When people can get away with crimes just because they are wealthy or have the right connections, the scales are tipped against fairness and equality. The weight of corruption then becomes so heavy that it creates a dent that forces the world to become slanted, so much so — that justice just slips off.
[Y]ou are not ashamed of your sin [in committing adultery] because so many men commit it. Man's wickedness is now such that men are more ashamed of chastity than of lechery. Murderers, thieves, perjurers, false witnesses, plunderers and fraudsters are detested and hated by people generally, but whoever will sleep with his servant girl in brazen lechery is liked and admired for it, and people make light of the damage to his soul. And if any man has the nerve to say that he is chaste and faithful to his wife and this gets known, he is ashamed to mix with other men, whose behaviour is not like his, for they will mock him and despise him and say he's not a real man; for man's wickedness is now of such proportions that no one is considered a man unless he is overcome by lechery, while one who overcomes lechery and stays chaste is considered unmanly.
...that out of the quarrel with others we produce rhetoric, matter for the editorial page, while out of the quarrel with ourselves we create art.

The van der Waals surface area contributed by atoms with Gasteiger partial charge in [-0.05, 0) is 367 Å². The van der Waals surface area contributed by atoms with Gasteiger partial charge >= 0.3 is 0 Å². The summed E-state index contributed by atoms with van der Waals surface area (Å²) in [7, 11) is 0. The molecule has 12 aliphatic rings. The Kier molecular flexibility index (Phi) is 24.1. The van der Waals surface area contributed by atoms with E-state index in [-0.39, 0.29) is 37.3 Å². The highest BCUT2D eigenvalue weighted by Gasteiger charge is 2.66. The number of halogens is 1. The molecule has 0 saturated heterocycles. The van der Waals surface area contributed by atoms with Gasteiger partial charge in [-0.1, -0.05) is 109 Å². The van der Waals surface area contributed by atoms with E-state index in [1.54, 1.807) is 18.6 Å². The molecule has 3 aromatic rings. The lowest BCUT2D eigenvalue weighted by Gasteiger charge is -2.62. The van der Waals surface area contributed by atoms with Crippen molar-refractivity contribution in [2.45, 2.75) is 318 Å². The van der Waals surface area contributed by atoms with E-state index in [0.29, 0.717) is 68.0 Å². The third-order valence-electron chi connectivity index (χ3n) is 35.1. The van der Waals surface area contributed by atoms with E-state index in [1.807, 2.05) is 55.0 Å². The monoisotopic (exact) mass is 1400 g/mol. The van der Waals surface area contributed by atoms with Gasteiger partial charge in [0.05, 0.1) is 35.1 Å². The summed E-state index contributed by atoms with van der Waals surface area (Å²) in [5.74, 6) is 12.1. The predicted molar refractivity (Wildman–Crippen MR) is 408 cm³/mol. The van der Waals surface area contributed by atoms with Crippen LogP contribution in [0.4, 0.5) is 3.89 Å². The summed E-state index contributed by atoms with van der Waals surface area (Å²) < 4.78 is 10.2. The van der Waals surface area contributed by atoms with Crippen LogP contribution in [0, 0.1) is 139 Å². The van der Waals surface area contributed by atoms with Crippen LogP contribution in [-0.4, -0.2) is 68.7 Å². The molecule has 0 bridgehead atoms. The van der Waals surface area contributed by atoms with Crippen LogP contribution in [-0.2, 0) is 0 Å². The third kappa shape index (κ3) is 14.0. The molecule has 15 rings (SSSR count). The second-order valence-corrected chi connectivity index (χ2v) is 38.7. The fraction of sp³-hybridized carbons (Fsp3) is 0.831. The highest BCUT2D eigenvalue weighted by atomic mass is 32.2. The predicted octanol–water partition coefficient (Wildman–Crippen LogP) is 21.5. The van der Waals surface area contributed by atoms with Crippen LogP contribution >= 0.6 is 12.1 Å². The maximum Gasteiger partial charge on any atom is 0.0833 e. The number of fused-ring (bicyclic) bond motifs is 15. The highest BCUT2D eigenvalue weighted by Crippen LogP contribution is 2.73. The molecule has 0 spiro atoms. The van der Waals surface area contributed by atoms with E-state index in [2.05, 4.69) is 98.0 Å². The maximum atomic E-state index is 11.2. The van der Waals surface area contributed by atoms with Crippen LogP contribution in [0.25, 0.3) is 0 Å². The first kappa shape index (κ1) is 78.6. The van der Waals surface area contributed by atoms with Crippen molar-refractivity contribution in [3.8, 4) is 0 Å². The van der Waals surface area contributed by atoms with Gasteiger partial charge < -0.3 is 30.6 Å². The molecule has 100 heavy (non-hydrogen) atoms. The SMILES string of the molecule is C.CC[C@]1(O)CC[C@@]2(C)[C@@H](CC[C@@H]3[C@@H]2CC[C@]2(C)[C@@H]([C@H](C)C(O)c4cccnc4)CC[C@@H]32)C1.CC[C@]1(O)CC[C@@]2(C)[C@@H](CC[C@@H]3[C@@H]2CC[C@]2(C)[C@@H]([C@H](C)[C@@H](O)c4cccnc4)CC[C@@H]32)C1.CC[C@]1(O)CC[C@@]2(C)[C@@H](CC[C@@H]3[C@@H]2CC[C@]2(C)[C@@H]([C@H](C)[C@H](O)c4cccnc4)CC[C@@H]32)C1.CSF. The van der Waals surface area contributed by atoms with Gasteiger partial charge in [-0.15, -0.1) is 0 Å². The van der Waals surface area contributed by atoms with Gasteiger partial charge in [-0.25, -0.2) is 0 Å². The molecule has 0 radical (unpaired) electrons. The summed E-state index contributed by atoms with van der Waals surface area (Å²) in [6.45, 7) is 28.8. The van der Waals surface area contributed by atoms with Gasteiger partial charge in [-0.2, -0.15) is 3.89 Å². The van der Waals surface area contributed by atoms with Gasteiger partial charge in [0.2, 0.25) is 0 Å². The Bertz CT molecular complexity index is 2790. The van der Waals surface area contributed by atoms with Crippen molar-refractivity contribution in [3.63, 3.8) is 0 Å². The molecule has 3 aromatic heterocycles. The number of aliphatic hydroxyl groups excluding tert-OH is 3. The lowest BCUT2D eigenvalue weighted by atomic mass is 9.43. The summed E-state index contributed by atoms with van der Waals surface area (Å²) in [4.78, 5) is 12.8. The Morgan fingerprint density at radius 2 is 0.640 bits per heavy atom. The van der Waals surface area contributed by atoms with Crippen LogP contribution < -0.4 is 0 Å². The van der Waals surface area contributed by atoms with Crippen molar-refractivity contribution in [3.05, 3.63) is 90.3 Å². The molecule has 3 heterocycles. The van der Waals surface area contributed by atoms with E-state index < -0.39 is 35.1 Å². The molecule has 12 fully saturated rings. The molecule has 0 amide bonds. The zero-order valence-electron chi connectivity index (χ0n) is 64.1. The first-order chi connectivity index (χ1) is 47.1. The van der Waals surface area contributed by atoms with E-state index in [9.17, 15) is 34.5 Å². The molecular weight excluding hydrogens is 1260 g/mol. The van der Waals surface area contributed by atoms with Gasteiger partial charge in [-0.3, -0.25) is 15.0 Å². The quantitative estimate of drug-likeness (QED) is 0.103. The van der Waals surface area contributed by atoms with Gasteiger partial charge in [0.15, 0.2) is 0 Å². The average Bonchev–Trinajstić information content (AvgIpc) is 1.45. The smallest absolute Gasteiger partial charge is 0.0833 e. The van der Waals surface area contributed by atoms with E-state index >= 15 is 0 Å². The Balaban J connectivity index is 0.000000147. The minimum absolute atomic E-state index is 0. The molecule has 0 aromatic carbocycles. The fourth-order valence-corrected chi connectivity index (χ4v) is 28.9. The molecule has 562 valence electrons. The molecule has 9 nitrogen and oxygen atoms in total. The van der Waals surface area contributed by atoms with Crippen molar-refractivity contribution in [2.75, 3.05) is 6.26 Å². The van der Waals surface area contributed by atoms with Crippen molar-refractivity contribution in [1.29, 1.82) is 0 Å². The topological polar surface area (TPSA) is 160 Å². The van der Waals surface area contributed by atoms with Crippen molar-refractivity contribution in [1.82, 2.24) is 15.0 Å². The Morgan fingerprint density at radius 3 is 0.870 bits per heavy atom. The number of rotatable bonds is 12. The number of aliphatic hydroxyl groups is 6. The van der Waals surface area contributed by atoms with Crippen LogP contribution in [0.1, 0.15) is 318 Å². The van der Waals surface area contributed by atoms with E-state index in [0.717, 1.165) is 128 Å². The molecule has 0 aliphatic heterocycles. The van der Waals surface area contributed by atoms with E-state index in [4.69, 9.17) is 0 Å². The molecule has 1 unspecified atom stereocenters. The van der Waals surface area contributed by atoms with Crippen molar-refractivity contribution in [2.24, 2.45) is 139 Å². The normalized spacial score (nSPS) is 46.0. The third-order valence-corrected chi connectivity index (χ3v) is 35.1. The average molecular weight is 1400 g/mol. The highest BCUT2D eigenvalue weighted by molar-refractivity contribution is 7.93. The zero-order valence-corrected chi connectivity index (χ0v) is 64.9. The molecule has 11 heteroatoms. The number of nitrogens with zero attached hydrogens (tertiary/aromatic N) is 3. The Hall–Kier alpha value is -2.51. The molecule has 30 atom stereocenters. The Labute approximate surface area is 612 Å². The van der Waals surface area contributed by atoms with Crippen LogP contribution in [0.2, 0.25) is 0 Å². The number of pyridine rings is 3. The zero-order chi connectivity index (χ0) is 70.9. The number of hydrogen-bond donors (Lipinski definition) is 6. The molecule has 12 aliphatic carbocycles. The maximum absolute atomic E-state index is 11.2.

The greatest crimes in the world are not committed against the body, but against the freedom of the consciousness.
we are waiting and waiting and doing nothing, until it is too late, and they commit crimes so serious that all society wants to do is punish instead of rehabilitate.
I think we would all agree that people should not be jailed for thoughts. But when, if ever, does a thought cross the line and become a crime?
I am convinced that imprisonment is a way of pretending to solve the problem of crime. It does nothing for the victims of crime, but perpetuates the idea of retribution, thus maintaining the endless cycle of violence in our culture. It is a cruel and useless substitute for the elimination of those conditions--poverty, unemployment, homelessness, desperation, racism, greed--which are at the root of most punished crime. The crimes of the rich and powerful go mostly unpunished.It must surely be a tribute to the resilience of the human spirit that even a small number of those men and women in the hell of the prison system survive it and hold on to their humanity.
The best way to detect the destructive element in someone is to watch closely their behavioural pattern when given authority over poverty.
Pagans can be just as monstrous as any other group. They can be murderers, rapists, pedophiles. We need to accept that they are our problem and deal with them. We need to speak against their crimes and challenge them rather than letting our silence make us complicit.